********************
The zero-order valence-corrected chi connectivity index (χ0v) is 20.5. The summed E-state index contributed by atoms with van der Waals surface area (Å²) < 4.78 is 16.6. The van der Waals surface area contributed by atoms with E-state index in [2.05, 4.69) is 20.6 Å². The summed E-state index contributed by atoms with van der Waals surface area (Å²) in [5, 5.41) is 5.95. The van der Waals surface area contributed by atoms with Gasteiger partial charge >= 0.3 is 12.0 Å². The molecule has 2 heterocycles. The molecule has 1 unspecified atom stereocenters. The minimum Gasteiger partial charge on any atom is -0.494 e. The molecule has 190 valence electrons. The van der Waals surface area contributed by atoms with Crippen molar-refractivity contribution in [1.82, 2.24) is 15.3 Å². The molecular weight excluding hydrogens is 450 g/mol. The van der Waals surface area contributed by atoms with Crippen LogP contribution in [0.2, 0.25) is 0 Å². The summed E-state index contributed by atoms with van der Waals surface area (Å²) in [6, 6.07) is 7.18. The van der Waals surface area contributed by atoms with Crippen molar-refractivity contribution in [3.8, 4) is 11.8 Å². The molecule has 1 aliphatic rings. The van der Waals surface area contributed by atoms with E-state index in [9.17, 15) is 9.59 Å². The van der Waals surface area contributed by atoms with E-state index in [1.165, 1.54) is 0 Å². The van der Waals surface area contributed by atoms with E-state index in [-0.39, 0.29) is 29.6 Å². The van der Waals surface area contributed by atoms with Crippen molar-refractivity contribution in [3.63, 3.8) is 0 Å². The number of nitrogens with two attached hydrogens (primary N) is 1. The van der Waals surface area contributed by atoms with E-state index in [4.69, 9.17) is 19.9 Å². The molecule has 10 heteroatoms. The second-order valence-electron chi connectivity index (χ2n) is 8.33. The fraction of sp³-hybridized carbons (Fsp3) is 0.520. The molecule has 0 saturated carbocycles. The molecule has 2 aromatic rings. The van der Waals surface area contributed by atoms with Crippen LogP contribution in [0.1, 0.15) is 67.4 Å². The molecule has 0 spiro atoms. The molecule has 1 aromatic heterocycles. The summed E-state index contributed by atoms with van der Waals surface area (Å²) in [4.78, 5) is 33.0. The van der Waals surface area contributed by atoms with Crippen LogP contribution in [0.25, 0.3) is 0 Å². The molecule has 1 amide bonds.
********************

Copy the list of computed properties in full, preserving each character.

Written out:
The zero-order valence-corrected chi connectivity index (χ0v) is 20.5. The summed E-state index contributed by atoms with van der Waals surface area (Å²) < 4.78 is 16.6. The van der Waals surface area contributed by atoms with E-state index in [2.05, 4.69) is 20.6 Å². The summed E-state index contributed by atoms with van der Waals surface area (Å²) in [5, 5.41) is 5.95. The van der Waals surface area contributed by atoms with Gasteiger partial charge >= 0.3 is 12.0 Å². The molecule has 2 heterocycles. The molecule has 1 unspecified atom stereocenters. The minimum Gasteiger partial charge on any atom is -0.494 e. The molecule has 190 valence electrons. The van der Waals surface area contributed by atoms with Crippen molar-refractivity contribution in [1.82, 2.24) is 15.3 Å². The molecular weight excluding hydrogens is 450 g/mol. The van der Waals surface area contributed by atoms with Crippen LogP contribution in [0.2, 0.25) is 0 Å². The summed E-state index contributed by atoms with van der Waals surface area (Å²) in [6, 6.07) is 7.18. The van der Waals surface area contributed by atoms with Crippen molar-refractivity contribution in [3.8, 4) is 11.8 Å². The molecule has 1 aliphatic rings. The van der Waals surface area contributed by atoms with E-state index in [9.17, 15) is 9.59 Å². The van der Waals surface area contributed by atoms with E-state index in [1.165, 1.54) is 0 Å². The van der Waals surface area contributed by atoms with E-state index in [-0.39, 0.29) is 29.6 Å². The van der Waals surface area contributed by atoms with Crippen molar-refractivity contribution in [3.63, 3.8) is 0 Å². The number of nitrogens with two attached hydrogens (primary N) is 1. The van der Waals surface area contributed by atoms with E-state index in [4.69, 9.17) is 19.9 Å². The molecule has 10 heteroatoms. The second-order valence-electron chi connectivity index (χ2n) is 8.33. The fraction of sp³-hybridized carbons (Fsp3) is 0.520. The molecule has 0 saturated carbocycles. The molecule has 2 aromatic rings. The van der Waals surface area contributed by atoms with Crippen LogP contribution in [0.1, 0.15) is 67.4 Å². The molecule has 0 spiro atoms. The molecule has 1 aromatic heterocycles. The summed E-state index contributed by atoms with van der Waals surface area (Å²) in [4.78, 5) is 33.0. The van der Waals surface area contributed by atoms with Crippen LogP contribution in [0.25, 0.3) is 0 Å². The molecule has 1 amide bonds.